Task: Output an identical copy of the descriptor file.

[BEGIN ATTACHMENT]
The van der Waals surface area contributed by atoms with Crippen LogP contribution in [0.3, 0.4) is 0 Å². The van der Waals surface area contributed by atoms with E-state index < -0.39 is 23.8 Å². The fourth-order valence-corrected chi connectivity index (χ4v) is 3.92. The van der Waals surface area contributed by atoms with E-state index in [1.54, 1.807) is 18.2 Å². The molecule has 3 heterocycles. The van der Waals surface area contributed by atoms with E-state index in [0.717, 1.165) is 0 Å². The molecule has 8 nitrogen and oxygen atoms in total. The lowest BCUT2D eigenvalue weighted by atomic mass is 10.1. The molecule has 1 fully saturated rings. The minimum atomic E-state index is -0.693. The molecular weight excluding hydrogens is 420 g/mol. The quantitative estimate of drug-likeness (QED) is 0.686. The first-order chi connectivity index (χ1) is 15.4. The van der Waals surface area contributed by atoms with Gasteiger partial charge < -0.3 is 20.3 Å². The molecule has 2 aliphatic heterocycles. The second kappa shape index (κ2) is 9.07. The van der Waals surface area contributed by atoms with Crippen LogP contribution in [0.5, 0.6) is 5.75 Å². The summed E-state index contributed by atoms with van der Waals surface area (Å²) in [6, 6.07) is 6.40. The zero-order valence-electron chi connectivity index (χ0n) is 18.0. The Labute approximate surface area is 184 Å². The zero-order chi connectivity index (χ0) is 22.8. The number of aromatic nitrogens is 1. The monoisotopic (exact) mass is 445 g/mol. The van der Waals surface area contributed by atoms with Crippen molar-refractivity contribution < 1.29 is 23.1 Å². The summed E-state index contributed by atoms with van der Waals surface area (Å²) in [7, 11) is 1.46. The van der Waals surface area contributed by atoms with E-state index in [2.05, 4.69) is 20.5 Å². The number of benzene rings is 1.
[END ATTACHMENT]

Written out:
The van der Waals surface area contributed by atoms with Crippen LogP contribution in [0.3, 0.4) is 0 Å². The van der Waals surface area contributed by atoms with E-state index < -0.39 is 23.8 Å². The fourth-order valence-corrected chi connectivity index (χ4v) is 3.92. The van der Waals surface area contributed by atoms with E-state index in [1.54, 1.807) is 18.2 Å². The molecule has 3 heterocycles. The van der Waals surface area contributed by atoms with E-state index in [0.717, 1.165) is 0 Å². The molecule has 8 nitrogen and oxygen atoms in total. The lowest BCUT2D eigenvalue weighted by atomic mass is 10.1. The molecule has 1 fully saturated rings. The minimum atomic E-state index is -0.693. The molecular weight excluding hydrogens is 420 g/mol. The quantitative estimate of drug-likeness (QED) is 0.686. The first-order chi connectivity index (χ1) is 15.4. The van der Waals surface area contributed by atoms with Gasteiger partial charge < -0.3 is 20.3 Å². The molecule has 2 aliphatic heterocycles. The second kappa shape index (κ2) is 9.07. The van der Waals surface area contributed by atoms with Crippen LogP contribution in [0.5, 0.6) is 5.75 Å². The summed E-state index contributed by atoms with van der Waals surface area (Å²) in [6, 6.07) is 6.40. The zero-order valence-electron chi connectivity index (χ0n) is 18.0. The Labute approximate surface area is 184 Å². The zero-order chi connectivity index (χ0) is 22.8. The number of aromatic nitrogens is 1. The monoisotopic (exact) mass is 445 g/mol. The van der Waals surface area contributed by atoms with Crippen molar-refractivity contribution < 1.29 is 23.1 Å². The summed E-state index contributed by atoms with van der Waals surface area (Å²) in [7, 11) is 1.46. The van der Waals surface area contributed by atoms with E-state index in [2.05, 4.69) is 20.5 Å². The number of benzene rings is 1.